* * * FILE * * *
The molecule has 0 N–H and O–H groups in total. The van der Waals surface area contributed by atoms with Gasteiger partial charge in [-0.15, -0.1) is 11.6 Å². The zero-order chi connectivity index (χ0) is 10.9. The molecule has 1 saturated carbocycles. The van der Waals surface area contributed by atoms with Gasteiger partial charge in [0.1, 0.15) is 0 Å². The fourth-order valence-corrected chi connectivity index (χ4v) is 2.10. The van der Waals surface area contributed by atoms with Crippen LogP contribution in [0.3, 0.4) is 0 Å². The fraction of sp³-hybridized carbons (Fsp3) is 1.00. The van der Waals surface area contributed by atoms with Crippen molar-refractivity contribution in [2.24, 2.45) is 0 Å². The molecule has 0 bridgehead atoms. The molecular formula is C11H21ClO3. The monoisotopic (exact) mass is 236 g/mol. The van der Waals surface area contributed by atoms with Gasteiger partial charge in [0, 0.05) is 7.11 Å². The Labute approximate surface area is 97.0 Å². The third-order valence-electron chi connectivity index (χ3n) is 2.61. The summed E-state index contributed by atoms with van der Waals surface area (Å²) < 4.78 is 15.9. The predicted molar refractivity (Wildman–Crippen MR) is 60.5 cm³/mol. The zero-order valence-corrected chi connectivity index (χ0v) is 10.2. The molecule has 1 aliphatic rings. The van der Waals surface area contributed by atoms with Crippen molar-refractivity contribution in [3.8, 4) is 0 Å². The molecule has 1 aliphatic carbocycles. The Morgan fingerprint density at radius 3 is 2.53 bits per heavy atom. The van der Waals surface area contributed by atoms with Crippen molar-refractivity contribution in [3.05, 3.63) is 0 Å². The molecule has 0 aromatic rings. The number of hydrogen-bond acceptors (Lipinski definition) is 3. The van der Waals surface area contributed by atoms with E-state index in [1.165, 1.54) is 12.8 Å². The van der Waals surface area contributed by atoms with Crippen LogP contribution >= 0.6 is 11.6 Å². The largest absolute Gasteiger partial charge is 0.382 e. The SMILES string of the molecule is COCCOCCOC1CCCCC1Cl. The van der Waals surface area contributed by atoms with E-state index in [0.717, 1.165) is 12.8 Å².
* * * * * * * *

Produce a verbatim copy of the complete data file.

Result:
The molecule has 0 N–H and O–H groups in total. The van der Waals surface area contributed by atoms with Gasteiger partial charge in [-0.15, -0.1) is 11.6 Å². The zero-order chi connectivity index (χ0) is 10.9. The molecule has 1 saturated carbocycles. The van der Waals surface area contributed by atoms with Gasteiger partial charge in [0.1, 0.15) is 0 Å². The fourth-order valence-corrected chi connectivity index (χ4v) is 2.10. The van der Waals surface area contributed by atoms with Crippen LogP contribution in [0.3, 0.4) is 0 Å². The fraction of sp³-hybridized carbons (Fsp3) is 1.00. The van der Waals surface area contributed by atoms with Crippen molar-refractivity contribution in [2.24, 2.45) is 0 Å². The molecule has 0 bridgehead atoms. The molecular formula is C11H21ClO3. The monoisotopic (exact) mass is 236 g/mol. The van der Waals surface area contributed by atoms with Gasteiger partial charge in [0, 0.05) is 7.11 Å². The Labute approximate surface area is 97.0 Å². The third-order valence-electron chi connectivity index (χ3n) is 2.61. The summed E-state index contributed by atoms with van der Waals surface area (Å²) < 4.78 is 15.9. The predicted molar refractivity (Wildman–Crippen MR) is 60.5 cm³/mol. The zero-order valence-corrected chi connectivity index (χ0v) is 10.2. The molecule has 1 aliphatic rings. The van der Waals surface area contributed by atoms with Crippen molar-refractivity contribution in [3.8, 4) is 0 Å². The molecule has 1 aliphatic carbocycles. The Morgan fingerprint density at radius 3 is 2.53 bits per heavy atom. The van der Waals surface area contributed by atoms with Crippen molar-refractivity contribution in [3.05, 3.63) is 0 Å². The molecule has 0 aromatic rings. The number of hydrogen-bond acceptors (Lipinski definition) is 3. The van der Waals surface area contributed by atoms with E-state index in [1.165, 1.54) is 12.8 Å². The van der Waals surface area contributed by atoms with Crippen LogP contribution >= 0.6 is 11.6 Å². The largest absolute Gasteiger partial charge is 0.382 e. The SMILES string of the molecule is COCCOCCOC1CCCCC1Cl. The van der Waals surface area contributed by atoms with E-state index in [0.717, 1.165) is 12.8 Å².